Leg Two was not the hardest Southern Ocean leg I have done. It wasn’t as cold as some and there weren’t the heavy running conditions that we had on leg 5 of the last race;
it never snowed, although we did see a number of large icebergs, which is always disconcerting, but it was definitely the hardest mentally.
illbruck went into leg 2 with two years of preparation including a couple of weeks in the Southern Ocean a year ago. We had just won the first leg and I felt we were very prepared. So to be pulled from your bunk to be told that the bow needed bailing and later that the boat was sinking was very hard. A lot of things go through your mind: are we out of leg 2? Are we out of the race? Is this the end of two years' hard work? Will we even make it out of this alive?
Most of those questions had been answered by daybreak, we were alive, we were still in the race but we were probably out of leg 2 and we still hadn't stopped the leak in the bow properly. Most of the first night is a blur. I spent a lot of time bailing and then went on deck. Shortly after there was a call for a "medic". I was available to go downstairs and so went down to find Waffler [Stu Bettany] sprawled across the keel frame, head in the toilet covered in blood.
It was a lot better than it initially looked, but the difficulty was in trying to get the needle into his head to stitch him up because of the vicious waves. I think I ended up with almost as many holes in my hands as he in his head. He had a lot more holes than the three stitches required.
The second day we were in damage control, assessing the damage and considering solutions, we were not racing. The biggest problem was that the wind gear and mount were missing from the top of the rig. Ordinarily, one of the bowmen would be pulled up the rig and the wind gear would be replaced but with the mounting bracket missing as well that was not an option. We considered fixing it to the rig some other way but decided there was too great a chance of losing the second wand. On the third day we fixed it to the antennae mast at the back of the boat. This worked okay downwind, but not close to the wind or in big seas, also the wind speed under read by about 50 percent. It was okay to drive by but caused big problems when using the sail crossover chart or VMC [velocity made good] chart.
Psychologically we were still out of the race, we hadn't attempted any repair of the bow well and the wind gear was only just in place. The big change was when Amer Sports Too sailed higher onto our line and we then had another boat to play with. It had seemed until then that the fleet had sailed away and we would be left to play by ourselves for the rest of the leg. With hindsight we were less than 30 miles off the lead, with over 6,000 miles left to sail.
The middle part of the leg was strange in some ways, in that no matter how hard you pushed, the fleet stayed together. Even when boats were dropped off the back, the weather closed the fleet back up at Eclipse Island and effectively there was a restart. Originally I was against having Eclipse Island as a waypoint but with hindsight it may have saved a life and it definitely helped us being able to pick up some replacement parts. It highlights the emphasis Volvo has placed on safety.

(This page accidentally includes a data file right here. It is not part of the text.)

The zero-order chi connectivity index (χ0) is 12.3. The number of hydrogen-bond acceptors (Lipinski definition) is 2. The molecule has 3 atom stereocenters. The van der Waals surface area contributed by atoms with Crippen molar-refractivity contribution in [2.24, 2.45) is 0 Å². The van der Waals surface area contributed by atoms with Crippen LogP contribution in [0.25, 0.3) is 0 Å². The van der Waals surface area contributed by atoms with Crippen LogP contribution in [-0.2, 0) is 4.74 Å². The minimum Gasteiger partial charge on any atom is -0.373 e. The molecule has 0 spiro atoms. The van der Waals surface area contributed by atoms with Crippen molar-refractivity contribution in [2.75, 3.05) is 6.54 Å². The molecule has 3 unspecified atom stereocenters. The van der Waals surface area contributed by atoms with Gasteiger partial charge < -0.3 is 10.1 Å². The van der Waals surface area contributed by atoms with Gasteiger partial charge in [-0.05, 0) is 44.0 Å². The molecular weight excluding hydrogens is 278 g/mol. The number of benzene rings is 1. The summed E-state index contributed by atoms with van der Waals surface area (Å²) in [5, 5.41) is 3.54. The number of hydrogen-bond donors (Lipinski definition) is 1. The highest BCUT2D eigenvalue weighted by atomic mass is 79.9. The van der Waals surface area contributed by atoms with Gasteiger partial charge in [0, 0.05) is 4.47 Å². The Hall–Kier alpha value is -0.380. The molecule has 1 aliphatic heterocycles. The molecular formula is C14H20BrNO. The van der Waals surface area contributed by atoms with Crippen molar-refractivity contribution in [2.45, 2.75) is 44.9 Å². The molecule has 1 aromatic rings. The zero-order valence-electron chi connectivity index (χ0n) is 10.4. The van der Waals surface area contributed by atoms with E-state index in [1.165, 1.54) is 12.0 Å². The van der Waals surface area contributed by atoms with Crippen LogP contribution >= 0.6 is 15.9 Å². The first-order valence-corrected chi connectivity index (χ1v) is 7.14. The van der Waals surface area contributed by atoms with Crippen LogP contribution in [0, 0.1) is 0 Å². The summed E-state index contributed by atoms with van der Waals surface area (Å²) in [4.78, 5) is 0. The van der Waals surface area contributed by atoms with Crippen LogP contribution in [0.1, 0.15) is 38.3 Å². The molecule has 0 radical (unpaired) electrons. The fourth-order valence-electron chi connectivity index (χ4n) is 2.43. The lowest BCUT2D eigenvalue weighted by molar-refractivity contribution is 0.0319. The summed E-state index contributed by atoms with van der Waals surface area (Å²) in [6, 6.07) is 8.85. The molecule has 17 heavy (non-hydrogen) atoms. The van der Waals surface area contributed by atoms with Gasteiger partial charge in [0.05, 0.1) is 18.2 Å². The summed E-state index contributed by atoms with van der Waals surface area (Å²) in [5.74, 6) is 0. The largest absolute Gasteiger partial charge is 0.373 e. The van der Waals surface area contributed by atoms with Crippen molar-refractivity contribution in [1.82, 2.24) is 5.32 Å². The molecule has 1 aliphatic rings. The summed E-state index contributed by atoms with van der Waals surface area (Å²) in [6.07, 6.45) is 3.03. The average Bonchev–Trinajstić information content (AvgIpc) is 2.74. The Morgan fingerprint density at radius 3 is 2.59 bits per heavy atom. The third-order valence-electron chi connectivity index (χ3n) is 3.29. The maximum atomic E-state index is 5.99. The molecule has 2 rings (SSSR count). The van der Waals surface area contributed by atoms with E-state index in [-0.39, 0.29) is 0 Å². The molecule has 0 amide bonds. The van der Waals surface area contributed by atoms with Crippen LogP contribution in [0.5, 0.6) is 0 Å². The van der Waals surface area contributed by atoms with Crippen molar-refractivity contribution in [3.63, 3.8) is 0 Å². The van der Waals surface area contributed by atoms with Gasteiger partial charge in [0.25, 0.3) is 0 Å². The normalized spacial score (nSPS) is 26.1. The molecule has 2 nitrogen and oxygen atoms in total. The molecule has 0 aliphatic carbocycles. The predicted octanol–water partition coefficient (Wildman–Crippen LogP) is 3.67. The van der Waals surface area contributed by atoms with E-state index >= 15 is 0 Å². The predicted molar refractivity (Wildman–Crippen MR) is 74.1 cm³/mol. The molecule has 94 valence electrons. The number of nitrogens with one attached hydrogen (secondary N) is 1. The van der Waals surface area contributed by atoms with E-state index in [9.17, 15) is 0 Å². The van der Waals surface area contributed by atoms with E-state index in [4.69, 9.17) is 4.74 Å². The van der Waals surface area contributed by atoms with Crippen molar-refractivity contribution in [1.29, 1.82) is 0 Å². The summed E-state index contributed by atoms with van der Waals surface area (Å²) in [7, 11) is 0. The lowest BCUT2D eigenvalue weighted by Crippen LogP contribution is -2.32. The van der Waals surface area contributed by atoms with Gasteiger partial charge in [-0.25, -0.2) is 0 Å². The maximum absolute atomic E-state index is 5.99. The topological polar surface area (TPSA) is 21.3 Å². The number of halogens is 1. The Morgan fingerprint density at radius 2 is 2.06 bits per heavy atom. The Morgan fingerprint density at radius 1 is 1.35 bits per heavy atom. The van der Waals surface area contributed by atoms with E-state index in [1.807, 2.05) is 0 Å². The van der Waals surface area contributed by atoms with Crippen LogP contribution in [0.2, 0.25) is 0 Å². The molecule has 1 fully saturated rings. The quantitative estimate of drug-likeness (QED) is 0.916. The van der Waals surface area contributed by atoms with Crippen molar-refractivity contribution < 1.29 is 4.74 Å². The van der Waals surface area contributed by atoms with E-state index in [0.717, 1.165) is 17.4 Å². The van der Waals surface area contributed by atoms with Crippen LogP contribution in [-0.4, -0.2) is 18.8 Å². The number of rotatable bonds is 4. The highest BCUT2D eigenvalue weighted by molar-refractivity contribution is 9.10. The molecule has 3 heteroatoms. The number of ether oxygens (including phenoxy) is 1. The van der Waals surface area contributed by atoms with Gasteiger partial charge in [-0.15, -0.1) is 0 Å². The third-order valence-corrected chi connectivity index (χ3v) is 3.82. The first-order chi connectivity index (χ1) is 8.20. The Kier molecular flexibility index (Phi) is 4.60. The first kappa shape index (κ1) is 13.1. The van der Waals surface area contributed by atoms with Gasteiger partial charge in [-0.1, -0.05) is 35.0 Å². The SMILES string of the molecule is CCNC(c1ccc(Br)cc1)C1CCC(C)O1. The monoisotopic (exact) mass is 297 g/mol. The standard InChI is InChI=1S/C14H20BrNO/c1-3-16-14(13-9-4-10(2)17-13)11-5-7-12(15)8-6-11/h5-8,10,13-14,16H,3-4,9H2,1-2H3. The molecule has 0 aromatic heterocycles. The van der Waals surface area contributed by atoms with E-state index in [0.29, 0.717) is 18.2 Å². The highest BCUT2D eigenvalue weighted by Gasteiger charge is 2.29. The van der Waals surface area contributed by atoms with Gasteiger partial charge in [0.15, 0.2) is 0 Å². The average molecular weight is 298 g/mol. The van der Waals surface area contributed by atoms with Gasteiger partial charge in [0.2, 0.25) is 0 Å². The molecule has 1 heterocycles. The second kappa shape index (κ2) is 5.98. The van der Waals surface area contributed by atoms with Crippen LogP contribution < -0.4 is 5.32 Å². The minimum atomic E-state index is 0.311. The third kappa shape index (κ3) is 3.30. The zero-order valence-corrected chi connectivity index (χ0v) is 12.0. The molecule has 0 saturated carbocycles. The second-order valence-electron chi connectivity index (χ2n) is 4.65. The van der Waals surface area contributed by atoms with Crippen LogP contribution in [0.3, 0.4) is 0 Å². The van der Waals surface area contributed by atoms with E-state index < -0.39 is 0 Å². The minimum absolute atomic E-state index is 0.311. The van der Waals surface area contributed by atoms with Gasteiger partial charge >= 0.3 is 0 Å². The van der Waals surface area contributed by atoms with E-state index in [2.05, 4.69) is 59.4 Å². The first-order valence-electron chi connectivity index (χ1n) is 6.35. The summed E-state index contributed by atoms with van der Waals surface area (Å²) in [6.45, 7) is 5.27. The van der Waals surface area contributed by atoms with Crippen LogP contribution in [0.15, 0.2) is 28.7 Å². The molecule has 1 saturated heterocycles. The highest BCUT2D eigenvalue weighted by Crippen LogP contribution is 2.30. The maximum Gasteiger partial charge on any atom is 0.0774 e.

During the leg it felt as if we were the only boat having difficulties, however after reading some of the emails once ashore, you realize every boat encounters problems. Maybe we had less or made better decisions when dealing with our problems. Maybe we just got lucky. After Eclipse Island, we were racing and back on a roll. I felt that we weren't doing anything special but I know we weren't doing anything wrong and that puts the pressure on the other teams. On the long legs it comes down to the number of mistakes you make and how you deal with them.
To come back and win this leg after nearly sinking was unbelievable. There was initial euphoria but I think a lot of us were probably a bit stunned. My wife kept asking after the finish what was wrong, why was I so quiet? That first night shattered the illusion that these boats are bullet proof, we were very close to sinking. I guess that makes you look at things a little differently.
Leg 3 is a different beast to the last two. It is the first of the shorter legs, but is still 9-10 days long. It will basically be a sprint to Hobart, catch your breath and then a sprint across the Tasman Sea. Finally, it will be all hands on deck after rounding North Cape for the last 24 hours into Auckland. There will be a lot of pressure on the skippers to balance pushing the boat versus burning out the crew. We have kept the same crew as the last leg, but may change our sail inventory to reflect the coastal nature of parts of the leg.
The big question mark is how much influence Hobart and the Derwent River will have on the outcome of the race. We sailed a practice Leg 3 at the same time last year with Tyco and News Corp. We finished a couple of hours ahead of Tyco, after they suffered from a broken headboard car, and they were also a couple of hours ahead of News Corp. We all restarted at the same time, different to this year where we will restart three and half hours after we finish the Hobart Race. We felt at the time that if we had been able to start with the same time differential as when we finished that two hours may have blown out to ten or twenty by the time we reached Auckland. History will tell us in a couple of weeks, but the leader in Hobart may also be the winner in Auckland.